Single Moms: Here Are 9 Ways to Get Your Kids More Involved in Cleaning Your Home

The biggest issue with a messy home with kids is they’ve become part of the problem rather than the solution. As a single mom, your time is precious and limited — you don’t have time to clean up everyone’s mess.

It’s time to flip the script and take control of your home, starting with getting your kids more involved with housework. Luckily, kids of any age can help to some degree if you have the right strategies and tools under your belt.

Here Are 9 Ways to Get Your Kids More Involved in Cleaning Your Home

1. Make It a Game

Learn a little lesson from Mary Poppins — when cleaning is a game rather than a chore, it becomes much more appealing. Let your kids take turns tossing non-breakable toys into their bins to score points. Send them on a scavenger hunt to look for particular items. Set up some music to dance to while everyone cleans, then when it pauses, everyone has to freeze. With these fun cleaning games, time will pass quickly, and they’ll forget their chores.

2. Establish a Routine

Working with your kids’ natural rhythms is the most effective way to get anything done, especially less fun tasks like cleaning. Most children thrive with structure and routines. Lean into that and find little ways to make tidying up and doing housework part of their everyday life.

For example, as part of your bedtime routine, you could add a 10-minute tidy, where everyone races to pick up as much as possible. This method can even apply to simple tasks like putting their clothes in the hamper immediately.

3. Give Choices

Kids are much more likely to buy into family clean-up time when they have a voice and choice. Instead of telling them they need to run the vacuum, give two acceptable options — vacuuming or washing their bedding.

Another option is to randomize their assignments. Create a popsicle stick with an age-appropriate chore written on each one. Have each child close their eyes and pull one out to complete.

4. Make Them Work for Wi-Fi

Older kids with tablets, game systems or their own phones will likely respond well to this next tactic. Create a list of tasks each child must finish before you give them the Wi-Fi password. This would necessitate you rotating to a new one each day, so it will take extra time on your part. When you’re already strapped for spare minutes, you may want to save this one as a last resort.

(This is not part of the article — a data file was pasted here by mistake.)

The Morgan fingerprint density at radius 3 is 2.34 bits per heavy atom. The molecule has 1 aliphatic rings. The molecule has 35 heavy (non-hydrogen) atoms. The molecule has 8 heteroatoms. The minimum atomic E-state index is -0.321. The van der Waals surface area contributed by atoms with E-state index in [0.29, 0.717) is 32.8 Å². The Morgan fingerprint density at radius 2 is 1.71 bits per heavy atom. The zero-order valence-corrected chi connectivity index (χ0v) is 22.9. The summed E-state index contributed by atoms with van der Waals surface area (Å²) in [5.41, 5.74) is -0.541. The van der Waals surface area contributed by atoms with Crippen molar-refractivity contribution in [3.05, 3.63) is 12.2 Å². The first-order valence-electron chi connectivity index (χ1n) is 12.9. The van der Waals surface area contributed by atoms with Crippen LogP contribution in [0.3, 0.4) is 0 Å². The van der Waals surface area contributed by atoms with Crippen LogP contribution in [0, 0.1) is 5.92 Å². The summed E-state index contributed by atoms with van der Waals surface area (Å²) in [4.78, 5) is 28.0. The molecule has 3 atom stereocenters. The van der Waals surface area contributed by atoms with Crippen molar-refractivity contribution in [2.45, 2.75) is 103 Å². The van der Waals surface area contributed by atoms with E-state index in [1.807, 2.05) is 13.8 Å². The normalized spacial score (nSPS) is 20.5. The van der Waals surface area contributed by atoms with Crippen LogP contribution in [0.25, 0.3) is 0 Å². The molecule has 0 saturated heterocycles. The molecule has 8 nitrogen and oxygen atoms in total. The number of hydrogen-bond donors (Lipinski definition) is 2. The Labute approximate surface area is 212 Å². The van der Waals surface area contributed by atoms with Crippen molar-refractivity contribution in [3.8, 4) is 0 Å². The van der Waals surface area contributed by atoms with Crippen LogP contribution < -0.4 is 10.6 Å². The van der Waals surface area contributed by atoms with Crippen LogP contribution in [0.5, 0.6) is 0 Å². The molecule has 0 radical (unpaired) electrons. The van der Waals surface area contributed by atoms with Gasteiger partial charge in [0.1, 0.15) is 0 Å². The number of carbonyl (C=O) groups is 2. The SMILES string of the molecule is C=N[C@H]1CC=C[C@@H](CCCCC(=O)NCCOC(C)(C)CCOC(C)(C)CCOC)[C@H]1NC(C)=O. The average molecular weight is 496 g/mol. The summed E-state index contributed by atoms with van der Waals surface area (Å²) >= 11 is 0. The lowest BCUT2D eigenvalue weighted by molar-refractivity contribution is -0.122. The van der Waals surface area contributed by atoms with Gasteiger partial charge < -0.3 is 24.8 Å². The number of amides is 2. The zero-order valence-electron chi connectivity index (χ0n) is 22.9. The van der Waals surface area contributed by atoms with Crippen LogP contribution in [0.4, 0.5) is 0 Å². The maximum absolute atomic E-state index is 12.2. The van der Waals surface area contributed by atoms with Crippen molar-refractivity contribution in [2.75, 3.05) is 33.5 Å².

5. Set a Timer

If your kids are highly competitive, like many are, use that knowledge to your advantage. Give everyone a task they need to complete and challenge them to beat the timer. Alternatively, skip the timer and see if your kids can finish their job before you finish yours — you can tackle some adult projects while they work on something suitable to their age and capabilities.  

6. Create Visual Reminders

Carrying the sole responsibility of getting the kids ready for school, fed and to bed is stressful as a single parent. Make your job a little easier by making your kids more accountable.

Little ones thrive on visual cues, so create a list of tasks they need to complete and represent each with a picture. A picture of a bed would symbolize making their bed, and a picture of a toybox could represent picking up their toys. Introduce your child to each one and be specific with how it needs to get done.

Set it up so they have some way of marking off each task — for example, with a dry-erase marker, a magnet or a velcro piece to move.

7. Make Your Space More Functional

Keeping your house clean when it’s overflowing with stuff is nearly impossible. Even with your kids’ help and clever storage ideas, you’ll still end up with messy surroundings. Carve out some time as a family to declutter problem areas.

Start with something of yours, like your clothes. Let your kids watch you and talk them through your thought process. Once you modeled getting rid of your possessions, help them tackle their toys. Have your kids help you take the toys to a thrift store or other good cause so they can see the impact of their generosity.

8. Avoid Using Cleaning as a Punishment

In your frustration, it’s easy to slip into using cleaning as a punishment, like doing the dishes every night for a week for fighting with their sister. While it may seem like a good idea in the moment, this practice ties negative feelings to helping with housework.

You want your kids to take pride in keeping the house clean, not dread it. Have a list of other consequence ideas you can use, so you don’t return to chores in the heat of the moment.

9. Start Young

Teach your kids about house responsibilities and working as a family to keep things clean when they’re still young. The earlier you can get them started, the better. Select one or two age-appropriate tasks your child can help with and be intentional about teaching them how to accomplish them. Over time, increase the difficulty and amount of chores they’re responsible for.

It’s Up to You to Set the Tone

Despite all these amazing tactics, your plans to get the kids more involved in housework will fail if you forget the essential ingredient — your position as the role model. Your children need to see you in the trenches with them, getting stuff done. Presenting your family as a team who works together to complete all the tasks will get you much farther than requiring your kids to do chores alone.  

Julie Higgins
Julie is a Staff Writer at She has been working in publishing houses before joining the editorial team at momooze. Julie's love and passion are topics around beauty, lifestyle, hair and nails.